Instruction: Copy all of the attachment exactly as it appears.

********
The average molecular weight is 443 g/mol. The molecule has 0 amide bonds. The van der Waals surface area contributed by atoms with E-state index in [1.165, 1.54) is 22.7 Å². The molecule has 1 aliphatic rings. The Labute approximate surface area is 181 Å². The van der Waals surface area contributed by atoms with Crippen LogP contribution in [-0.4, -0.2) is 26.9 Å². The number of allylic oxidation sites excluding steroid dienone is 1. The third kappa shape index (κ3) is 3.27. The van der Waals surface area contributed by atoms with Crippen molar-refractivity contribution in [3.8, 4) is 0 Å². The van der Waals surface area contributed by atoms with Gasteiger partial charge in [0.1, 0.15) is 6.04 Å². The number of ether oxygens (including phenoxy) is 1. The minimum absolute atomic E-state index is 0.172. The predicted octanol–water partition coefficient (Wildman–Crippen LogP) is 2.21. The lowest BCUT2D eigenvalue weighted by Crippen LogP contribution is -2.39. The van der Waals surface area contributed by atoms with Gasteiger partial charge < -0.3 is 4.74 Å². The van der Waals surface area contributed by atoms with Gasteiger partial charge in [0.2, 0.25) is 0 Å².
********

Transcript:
The average molecular weight is 443 g/mol. The molecule has 0 amide bonds. The van der Waals surface area contributed by atoms with E-state index in [1.165, 1.54) is 22.7 Å². The molecule has 1 aliphatic rings. The Labute approximate surface area is 181 Å². The van der Waals surface area contributed by atoms with Crippen LogP contribution in [-0.4, -0.2) is 26.9 Å². The number of allylic oxidation sites excluding steroid dienone is 1. The third kappa shape index (κ3) is 3.27. The van der Waals surface area contributed by atoms with Crippen molar-refractivity contribution in [3.8, 4) is 0 Å². The van der Waals surface area contributed by atoms with Gasteiger partial charge in [0.1, 0.15) is 6.04 Å². The number of ether oxygens (including phenoxy) is 1. The minimum absolute atomic E-state index is 0.172. The predicted octanol–water partition coefficient (Wildman–Crippen LogP) is 2.21. The lowest BCUT2D eigenvalue weighted by Crippen LogP contribution is -2.39. The van der Waals surface area contributed by atoms with Gasteiger partial charge < -0.3 is 4.74 Å². The van der Waals surface area contributed by atoms with Gasteiger partial charge in [0.2, 0.25) is 0 Å².